LED strip lights look great on your robot, and can be used to communicate robot state to your drivers, so they never need to look away from the bot. But, the strips are vulnerable to battle damage, and the wire to strip connections are fragile. Our friends at team 1610 introduced us to these LED strip light diffusion channels that make LED strip lights on your robot way more robust. Plus, the strip light units can be made on the bench away from the robot in just minutes. Here is the process for building one of these light strip units, from start to finish.
During June 2021, Triple Helix Robotics overhauled our electronics workbench in our fabrication shop
at Menchville High School.
A generic camera case for a VGA USB Camera Module (640×480). Includes flexible mounting points. Camera can be oriented as desired and includes a connection port on the back with two small slots for a strain-relieving zip-tie. Secure camera board with M1.6 screws.
Arcade pushbuttons normally use standard miniature snap action microswitches to provide momentary input to an electrical device. When latching push-on/push-off switch functionality is desired, use this adapter to install a low-cost latching pushbutton switch in place of the microswitch.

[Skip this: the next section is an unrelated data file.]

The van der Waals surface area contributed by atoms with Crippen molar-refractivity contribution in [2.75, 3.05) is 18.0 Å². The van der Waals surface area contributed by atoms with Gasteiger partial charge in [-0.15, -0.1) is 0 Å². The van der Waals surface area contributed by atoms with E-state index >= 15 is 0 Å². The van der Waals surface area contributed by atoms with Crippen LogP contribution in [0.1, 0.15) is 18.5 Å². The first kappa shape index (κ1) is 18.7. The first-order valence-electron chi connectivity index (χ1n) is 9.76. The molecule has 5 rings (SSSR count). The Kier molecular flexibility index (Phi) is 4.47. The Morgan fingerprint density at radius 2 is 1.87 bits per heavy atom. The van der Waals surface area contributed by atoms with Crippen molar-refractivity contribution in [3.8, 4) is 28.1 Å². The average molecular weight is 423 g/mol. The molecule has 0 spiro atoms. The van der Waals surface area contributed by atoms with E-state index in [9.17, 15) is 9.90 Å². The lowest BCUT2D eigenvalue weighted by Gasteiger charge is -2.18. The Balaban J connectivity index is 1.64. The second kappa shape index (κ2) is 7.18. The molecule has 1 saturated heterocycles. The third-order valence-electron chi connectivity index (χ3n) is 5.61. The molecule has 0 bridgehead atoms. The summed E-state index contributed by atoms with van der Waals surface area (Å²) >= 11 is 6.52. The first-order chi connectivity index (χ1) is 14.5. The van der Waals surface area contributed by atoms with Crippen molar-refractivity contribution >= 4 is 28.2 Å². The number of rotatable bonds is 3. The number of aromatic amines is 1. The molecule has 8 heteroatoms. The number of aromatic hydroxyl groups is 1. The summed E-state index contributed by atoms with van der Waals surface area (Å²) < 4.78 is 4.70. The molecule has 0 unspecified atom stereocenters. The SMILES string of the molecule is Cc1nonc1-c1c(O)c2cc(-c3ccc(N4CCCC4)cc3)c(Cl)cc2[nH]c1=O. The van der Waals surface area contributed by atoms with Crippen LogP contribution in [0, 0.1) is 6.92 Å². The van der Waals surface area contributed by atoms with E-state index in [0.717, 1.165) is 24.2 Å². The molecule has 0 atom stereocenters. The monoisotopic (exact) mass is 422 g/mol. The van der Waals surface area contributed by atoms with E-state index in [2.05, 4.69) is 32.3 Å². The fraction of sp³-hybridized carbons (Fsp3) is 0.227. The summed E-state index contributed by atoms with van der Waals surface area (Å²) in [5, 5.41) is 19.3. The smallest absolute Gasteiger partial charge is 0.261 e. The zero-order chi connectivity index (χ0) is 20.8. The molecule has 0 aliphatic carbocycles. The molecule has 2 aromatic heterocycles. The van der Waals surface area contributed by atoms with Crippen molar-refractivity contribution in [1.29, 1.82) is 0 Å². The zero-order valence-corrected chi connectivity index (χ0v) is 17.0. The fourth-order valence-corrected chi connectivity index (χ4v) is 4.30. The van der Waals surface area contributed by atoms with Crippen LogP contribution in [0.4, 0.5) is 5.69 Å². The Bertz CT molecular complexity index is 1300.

This project uses easy to find and affordable components to construct a Pulse Width Modulation signal generator that can be used to test motors and servos. The ability to bench test motors, subsystems, or prototypes without the need for RoboRIO or special software can save time. It is also a fun and and interesting project for the electrical team!
A procedure for adding a hall-effect gear tooth sensor within the input stage of a VexPro VersaPlanetary gearbox. Requires modification of several inexpensive COTS parts; these modifications can be done by any moderately-capable FRC team in a reasonable amount of time and without use of external machining resources. This results in a robust encoder “stage” which performs comparably to a high-quality optical encoder, but for approximately 1/3 the cost.